Holiday Blues

I can’t quite explain what my reasoning was but this year I decided not to take vacation for the holidays. If I did, most likely that would have meant flying to Iowa where my parents live and spending a lot of time with them at their two-story house and at their church. Lot of people are celebrating around this time and spending time with their beloved family and friends. I find myself in a workaholic, pensive mood, sorrowfully thinking of those who are coping with holiday blues. In a way maybe I have my own holiday blues to deal with as well. 

For a certain segment of the population – when it feels like all of society are shouting with joy and excitment about how it’s the holidays – this time of the year is actually a very lonely, depressing time. Not everyone can afford to take time off of their work to celebrate. I mean, this year it’s probably a fortunate thing that Christmas falls on a Sunday, but still I imagine the people serving at restaurants, the truck drivers on the highways, the security guards at homeless shelters, the subway train operators, the nurses in hospitals, the soldiers at their overseas posts… While everyone is off enjoying the holidays, they still have to work. I still work – this Saturday as a babysitter, this Sunday to oversee a holiday event occuring at my worplace – and though I’ll be spending very few hours working, I find solidarity with those who will not be able to rest because they have to keep the world going. 

There are also those who don’t have to work, but don’t have anyone to spend the holidays with. In my field of social work, I’ve come to meet many of them. Holidays can be hard for them. Some people have no family to turn to because they’re estranged from them, because their family was abusive, because their family are now deceased, or because of so many other possible reasons. For some people I’ve come to meet at my job, holidays are anniversaries of tragic events – when their brother died from alcohol poisoning, when they were molested and raped by an uncle, when they were arrested for sleeping on a park bench, etc. They have to cope with their memories, and probably by themselves because holidays are times when supportive/clinical staff is the least available. There’s a tenant at my supportive housing program who informed me she’ll be hiding in her apartment unit all this week because she didn’t want to show the world her holiday blues, of how vulnerable, lonely, and weak she felt. 

Fortunately, in my conversations and interactions with all the people on my caseload, very few appear to be exhibiting what I think of as the “holiday blues.” Most were cheerful, optimistic, and grateful. They displayed their resilient spirit like the survivors they are.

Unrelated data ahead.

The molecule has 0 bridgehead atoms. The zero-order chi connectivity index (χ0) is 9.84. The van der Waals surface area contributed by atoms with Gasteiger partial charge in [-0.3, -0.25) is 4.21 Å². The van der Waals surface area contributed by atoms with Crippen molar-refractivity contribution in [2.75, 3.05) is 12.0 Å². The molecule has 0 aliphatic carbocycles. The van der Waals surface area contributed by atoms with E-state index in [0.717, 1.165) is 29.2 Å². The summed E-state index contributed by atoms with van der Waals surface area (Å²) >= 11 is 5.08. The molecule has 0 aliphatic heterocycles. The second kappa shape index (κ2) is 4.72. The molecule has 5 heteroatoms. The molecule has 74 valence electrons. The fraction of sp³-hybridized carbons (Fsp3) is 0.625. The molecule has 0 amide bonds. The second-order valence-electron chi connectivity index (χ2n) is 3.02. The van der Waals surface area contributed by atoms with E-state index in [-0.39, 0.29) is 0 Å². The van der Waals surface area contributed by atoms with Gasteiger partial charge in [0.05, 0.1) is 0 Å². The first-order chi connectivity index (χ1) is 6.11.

I also get to think about people who end up really sick and end up in hospitals. I personally know some people who’ll have to spend their holidays there, and some will do so unconsciously, some will do so in a great amount of pain. If they were on my caseload, I keep thinking that I wish I could known more and done more to have prevented them from ending up in the hospital like that. I also would like to send my sympathic thoughts to their family members who’ll have to be visiting. 

In a way I’m glad to have an opportunity to be at work this Sunday. If I’m having some symptoms of the holiday blues myself for whaver reason, I get to relieve a lot of it by engaging with the community of tenants at my workplace and with the kind-hearted and passionate volunteers who’ll be there. To that tenant who said she’ll be hiding in her apartment, at least I could still be available and offer my presence. 

That’s not to say I’m this saintly person. This weekend I had a great time on a first date with someone I have a fairly big crush on. The prospects of it are keeping my spirits up and yesterday I was glad to have free time to meet up with some colleagues and bond over the crazy and depressing fact that Donald Trump will become our president. 

Holiday blues are a real thing for some people. In some cases, like mine, it can’t be fully explained why it’s there. We’re all trying to find ways to be happy and joyful, but it doesn’t always come naturally, not even during the holiday season. So it is that I find myself working this Christmas Eve and Christmas day, hoping it helps to relieve my holiday blues. 

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